In other words, the industry trend points a certain direction, towards a certain tacit goal state, so, when someone arrives at that finish line, they have not triumphed or achieved anything (or, have not "innovated") since the outcome was forseen.

When a sports car manufacturer finally manages to make a car that can go 0-60 in ten seconds, would you simply say, "Well, that was the next record waiting to be broken; no surprises here"?

Maybe that's a bad example, because it's not a qualitative evolution. But does the original 1996 Palm Pilot "not count" because "handheld devices with handwriting recognition were inevitable; where the industry was going, etc."?

Can you say the same thing about innovations in the fine arts, or in government, or anywhere that progress is measured by means of significant milestones? To "innovate" is to do something new, something that nobody has done -- not something that nobody has discussed.

Say what you want about how "inevitable" the iPhone platform is, but the fact is, nobody actually made one of those until now.

Who da'Punk said...

Administrivia: note to Microsoft vs. Apple commenters:

Given the comments in the iPhone, I'm worried of yet another quick entropy in comments due to Apple vs. Microsoft comments.

If you're adding anything deep to the discussion not found within the usual fan-boy noise, please submit your comment. But if it's not unique or slips into old worn out themes, I'm going to CRF-it.

Mini.

Anonymous said...

mini,

I'm the 6:55:34 PM anonymous commenter.

Rest assured I had not the slightest intention of forcing the thread's devolution into any X vs. Y territory. My apologies for veering dangerously in that direction.

I'm really just focusing on the semantics: I think that the specific meaning of innovation is very important to the topic (considered independently from any specific product or any one company except Microsoft, since discussing Microsoft is kind of the point).

Again, sorry for veering towards flame-war territory.

Anonymous said...

We need another blog post for iPhone.
Its pretty serious and the only way Microsoft is going to "get it" is when they see a majority of their employees carrying one. I'm getting one and so are most of us...

Same thing happened witht the iPod when it came out. Wasn't there a rumour that some VP's were getting sick at the number of ipods going around at campus and that our employees should be running stuff that plays media files.

Anonymous said...

"My guess is Zune was not designed by MS but purchased as a proposal from a third party, but that is just a guess."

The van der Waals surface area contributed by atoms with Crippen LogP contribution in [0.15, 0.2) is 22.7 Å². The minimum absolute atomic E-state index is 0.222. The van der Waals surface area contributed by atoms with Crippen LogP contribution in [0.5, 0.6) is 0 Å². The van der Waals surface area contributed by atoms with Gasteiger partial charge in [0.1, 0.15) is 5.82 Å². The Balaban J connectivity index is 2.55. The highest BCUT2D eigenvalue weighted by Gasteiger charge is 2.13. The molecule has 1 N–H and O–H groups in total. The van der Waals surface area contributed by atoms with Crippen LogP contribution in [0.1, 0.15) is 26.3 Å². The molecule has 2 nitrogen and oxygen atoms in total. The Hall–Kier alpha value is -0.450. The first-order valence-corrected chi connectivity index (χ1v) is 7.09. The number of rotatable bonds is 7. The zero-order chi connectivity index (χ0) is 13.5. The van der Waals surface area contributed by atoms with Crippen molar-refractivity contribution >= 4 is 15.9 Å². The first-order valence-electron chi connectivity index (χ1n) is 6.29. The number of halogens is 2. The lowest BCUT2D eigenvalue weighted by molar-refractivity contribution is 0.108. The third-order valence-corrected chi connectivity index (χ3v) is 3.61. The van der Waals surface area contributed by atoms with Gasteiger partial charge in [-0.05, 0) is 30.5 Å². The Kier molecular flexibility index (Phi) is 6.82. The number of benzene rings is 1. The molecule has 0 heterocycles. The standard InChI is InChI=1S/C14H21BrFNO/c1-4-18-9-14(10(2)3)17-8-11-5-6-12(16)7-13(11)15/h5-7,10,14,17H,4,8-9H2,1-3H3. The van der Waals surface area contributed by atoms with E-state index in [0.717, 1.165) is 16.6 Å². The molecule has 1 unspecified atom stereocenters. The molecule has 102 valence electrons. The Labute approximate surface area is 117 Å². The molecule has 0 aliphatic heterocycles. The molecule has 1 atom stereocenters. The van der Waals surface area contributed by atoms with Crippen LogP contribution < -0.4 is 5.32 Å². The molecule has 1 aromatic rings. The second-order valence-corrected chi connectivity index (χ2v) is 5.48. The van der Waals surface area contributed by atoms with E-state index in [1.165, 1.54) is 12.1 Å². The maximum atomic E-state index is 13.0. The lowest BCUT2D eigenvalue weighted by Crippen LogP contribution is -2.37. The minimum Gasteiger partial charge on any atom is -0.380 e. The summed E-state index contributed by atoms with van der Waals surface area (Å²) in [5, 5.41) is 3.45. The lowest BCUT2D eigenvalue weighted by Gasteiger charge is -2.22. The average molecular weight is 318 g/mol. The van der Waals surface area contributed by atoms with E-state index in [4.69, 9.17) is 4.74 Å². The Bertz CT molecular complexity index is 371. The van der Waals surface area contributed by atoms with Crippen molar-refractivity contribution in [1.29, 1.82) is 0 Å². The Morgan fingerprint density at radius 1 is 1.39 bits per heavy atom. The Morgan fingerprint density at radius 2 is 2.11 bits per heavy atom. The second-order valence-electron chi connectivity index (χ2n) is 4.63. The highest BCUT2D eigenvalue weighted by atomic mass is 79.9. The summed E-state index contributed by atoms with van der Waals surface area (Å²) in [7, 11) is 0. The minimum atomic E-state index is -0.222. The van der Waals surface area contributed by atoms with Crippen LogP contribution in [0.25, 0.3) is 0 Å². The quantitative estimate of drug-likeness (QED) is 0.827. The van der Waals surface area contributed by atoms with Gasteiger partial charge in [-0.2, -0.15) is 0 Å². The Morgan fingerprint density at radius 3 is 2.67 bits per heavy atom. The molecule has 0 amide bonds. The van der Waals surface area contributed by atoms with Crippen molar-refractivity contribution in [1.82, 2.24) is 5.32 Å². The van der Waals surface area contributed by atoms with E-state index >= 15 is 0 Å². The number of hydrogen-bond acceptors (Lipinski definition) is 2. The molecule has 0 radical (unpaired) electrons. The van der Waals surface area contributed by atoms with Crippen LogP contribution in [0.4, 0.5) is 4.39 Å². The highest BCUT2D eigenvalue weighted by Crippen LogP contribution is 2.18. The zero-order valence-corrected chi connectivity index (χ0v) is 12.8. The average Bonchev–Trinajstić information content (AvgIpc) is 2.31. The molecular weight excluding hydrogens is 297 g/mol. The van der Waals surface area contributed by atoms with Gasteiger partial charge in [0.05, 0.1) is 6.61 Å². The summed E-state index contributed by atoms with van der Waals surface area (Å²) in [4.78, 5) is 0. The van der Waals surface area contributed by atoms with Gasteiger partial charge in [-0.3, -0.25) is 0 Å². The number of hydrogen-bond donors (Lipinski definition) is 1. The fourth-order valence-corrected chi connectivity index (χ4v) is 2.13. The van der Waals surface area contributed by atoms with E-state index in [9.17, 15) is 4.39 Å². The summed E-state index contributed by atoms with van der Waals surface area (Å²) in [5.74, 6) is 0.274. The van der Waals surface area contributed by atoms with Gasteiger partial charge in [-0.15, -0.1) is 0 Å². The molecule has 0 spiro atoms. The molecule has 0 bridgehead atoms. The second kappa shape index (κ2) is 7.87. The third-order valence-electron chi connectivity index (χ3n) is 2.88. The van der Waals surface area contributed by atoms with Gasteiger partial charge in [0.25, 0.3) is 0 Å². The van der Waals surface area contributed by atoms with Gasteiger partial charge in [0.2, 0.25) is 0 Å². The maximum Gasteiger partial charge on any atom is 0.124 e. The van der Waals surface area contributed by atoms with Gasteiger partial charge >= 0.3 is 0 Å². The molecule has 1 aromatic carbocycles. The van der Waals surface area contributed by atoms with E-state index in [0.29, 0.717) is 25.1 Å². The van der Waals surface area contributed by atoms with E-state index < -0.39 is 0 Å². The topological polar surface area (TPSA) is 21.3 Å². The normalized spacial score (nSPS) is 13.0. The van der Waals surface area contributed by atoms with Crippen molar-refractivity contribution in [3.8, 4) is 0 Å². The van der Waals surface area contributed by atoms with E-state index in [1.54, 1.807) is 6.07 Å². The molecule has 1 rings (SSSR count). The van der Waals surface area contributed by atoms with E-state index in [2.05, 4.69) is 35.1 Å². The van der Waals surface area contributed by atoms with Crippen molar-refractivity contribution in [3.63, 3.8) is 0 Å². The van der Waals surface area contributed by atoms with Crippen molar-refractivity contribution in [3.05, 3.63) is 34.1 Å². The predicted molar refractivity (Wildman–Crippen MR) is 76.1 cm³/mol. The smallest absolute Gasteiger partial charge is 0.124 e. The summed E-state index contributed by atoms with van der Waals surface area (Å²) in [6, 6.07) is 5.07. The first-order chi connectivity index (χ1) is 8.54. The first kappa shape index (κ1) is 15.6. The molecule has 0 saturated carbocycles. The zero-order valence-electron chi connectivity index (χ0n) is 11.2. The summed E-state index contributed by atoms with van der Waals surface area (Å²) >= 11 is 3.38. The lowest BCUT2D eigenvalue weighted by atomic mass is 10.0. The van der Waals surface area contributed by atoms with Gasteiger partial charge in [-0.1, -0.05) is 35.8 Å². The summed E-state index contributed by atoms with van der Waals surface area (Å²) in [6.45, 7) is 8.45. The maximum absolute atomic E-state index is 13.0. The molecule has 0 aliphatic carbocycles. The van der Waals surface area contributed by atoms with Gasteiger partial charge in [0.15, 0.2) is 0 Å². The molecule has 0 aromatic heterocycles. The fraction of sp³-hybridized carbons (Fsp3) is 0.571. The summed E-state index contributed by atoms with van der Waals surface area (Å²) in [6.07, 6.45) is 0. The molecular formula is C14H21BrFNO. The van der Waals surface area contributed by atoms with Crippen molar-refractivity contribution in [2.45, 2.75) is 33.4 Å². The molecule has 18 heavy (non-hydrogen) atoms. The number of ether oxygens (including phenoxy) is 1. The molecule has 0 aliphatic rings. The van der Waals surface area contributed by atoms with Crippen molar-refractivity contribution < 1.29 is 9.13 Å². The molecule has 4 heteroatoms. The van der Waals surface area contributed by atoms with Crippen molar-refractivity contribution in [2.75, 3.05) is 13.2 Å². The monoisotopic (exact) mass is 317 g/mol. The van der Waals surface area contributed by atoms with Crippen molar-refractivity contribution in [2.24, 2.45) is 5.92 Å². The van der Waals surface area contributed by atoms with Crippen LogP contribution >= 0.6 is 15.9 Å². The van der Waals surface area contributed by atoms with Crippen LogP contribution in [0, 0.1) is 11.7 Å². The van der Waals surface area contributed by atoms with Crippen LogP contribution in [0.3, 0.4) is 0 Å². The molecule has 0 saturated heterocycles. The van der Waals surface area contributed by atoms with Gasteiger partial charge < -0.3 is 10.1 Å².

The Zune HW was not designed by MS. It is a "re-skin" of the Toshiba Gigabeat which was already released using the MS Portable Media Center (PMC) bits - another lame product. All MS did was tweak the UI, enlarge the screen, and add WiFi which, unfortunatel, made the battery bigger and added weight.

Mice and Xbox360 are the only examples of great HW IDs I have ever seen this company produce.

Kyle McFarlin said...

Mini,

I think Zune looks great, I'm just reeling from the shock of discovering I can't take all that music I bought on MSN Music with me onto a Zune. I feel punished for being an early-adopter, which is especially painful as I function as a Microsoft apologist in so many circles.

MSFTextrememakeover said...

"I think Apple scored a major marketing coup. Short of UI candy, I don't really see a lot of innovation. Am I missing something?"

Don't understate the value of UI candy - it's a main selling point for Vista as well. It's also the main interaction point for users and therefore a big determinant in their perception of the device's utility and (perhaps more importantly) desirability. WRT the innovation generally, certainly many of the features are not new (including the touchscreen/keyboardless nature), but then the same could be said for the Ipod - and we know what happened there. As you suggest, it was a major marketing coup. I would argue that it was that because they delivered a product that handily surpassed expectations. Whether the product will actually succeed is TBD (the price point seems too high to be a general threat, but they have a shot at making their 10M unit goal). However, the important point for MSFT (I'm a shareholder not a MAC fanboy) isn't what Apple did, but why MSFT consistently has so much problem doing likewise?

Anonymous said...

Have you seen the recent Fortune Magazine list of the 100 Best Places to Work? I don't have to tell you who is #1. What's telling is that Microsoft, a perennial frontrunner on the list, has dropped to a more reasonable 50. The ironic thing is that when Microsoft was a horrible abyssmal place to work it still ranked in the top 10. Thanks to the efforts of Mini MS, LisaB, etc, the work ecosystem at Microsoft is improving (healing?) and it has become, in my opinion, a much nicer place. The Fortune list doesn't indicate that, but something tells me they don't spend much time talking to the rank and file before making their list.

Anonymous said...

CEO accountability is coming?

Investors Sue to Block Former Home Depot CEO's $210 Million Severance Package

From the article:
News of the severance further enraged shareholders who had long argued that Nardelli was overpaid during his six years at the helm of Home Depot, whose stock underperformed smaller rival Lowe's Cos. (LOW) and the Standard & Poor's 500.